Autonomous Sanctions Act
In 2011 the Commonwealth Government enacted the Autonomous Sanctions Act (ASA). "Autonomous sanctions" are punitive measures not involving the use of armed force that the Australian Government chooses to take as a foreign policy response to situations of international concern. These measures seek to apply pressure on regimes to desist in the repression of human rights and democratic freedoms, the pursuit of internationally or regionally destabilising policies (such as weapons of mass destruction (WMD) proliferation), or to prevent regime leaders using Australia as a haven for misappropriated state or other funds.
The ASA places restrictions on the University's interaction with persons and organisations who are associated with countries on the sanctions list. Some of the relevant restrictions are:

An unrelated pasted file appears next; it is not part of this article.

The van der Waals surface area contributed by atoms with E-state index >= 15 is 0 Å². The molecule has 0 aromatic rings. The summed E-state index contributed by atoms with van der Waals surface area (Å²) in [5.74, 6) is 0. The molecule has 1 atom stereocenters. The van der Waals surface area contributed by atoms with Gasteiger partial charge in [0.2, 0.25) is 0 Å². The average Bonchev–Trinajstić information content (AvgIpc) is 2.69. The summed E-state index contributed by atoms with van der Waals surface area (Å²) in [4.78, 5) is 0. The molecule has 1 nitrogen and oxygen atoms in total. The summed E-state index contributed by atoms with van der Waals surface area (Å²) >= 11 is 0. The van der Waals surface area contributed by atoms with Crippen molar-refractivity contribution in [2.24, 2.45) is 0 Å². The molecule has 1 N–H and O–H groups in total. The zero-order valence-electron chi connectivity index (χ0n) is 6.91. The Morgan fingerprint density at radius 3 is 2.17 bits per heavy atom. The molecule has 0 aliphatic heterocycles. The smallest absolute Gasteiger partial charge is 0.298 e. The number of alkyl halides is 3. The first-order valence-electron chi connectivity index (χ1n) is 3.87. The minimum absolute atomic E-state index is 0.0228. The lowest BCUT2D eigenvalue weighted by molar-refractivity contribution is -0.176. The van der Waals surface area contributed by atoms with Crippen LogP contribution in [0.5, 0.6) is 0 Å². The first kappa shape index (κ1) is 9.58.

- Restrictions on public-provided financial assistance for trade or investment with a sanctioned country;
- Embargoes on the supply of military or strategic (WMD dual-use) goods; or
- Suspension of non-humanitarian development assistance.
It is a criminal offence to breach these restrictions. The penalty for an offence is:
- For individuals: up to 10 years imprisonment and/or a fine the greater of either three times the value of the transaction in breach of sanctions, or 2500 penalty units (A$450,000 as of 31 July 2015).
- For bodies corporate: a fine the greater of either three times the value of the transaction in breach of sanctions, or 10,000 penalty units (A$1.8 million as of 31 July 2015).
For further information regarding the applicability of the ASA to your research, please refer to the following documents: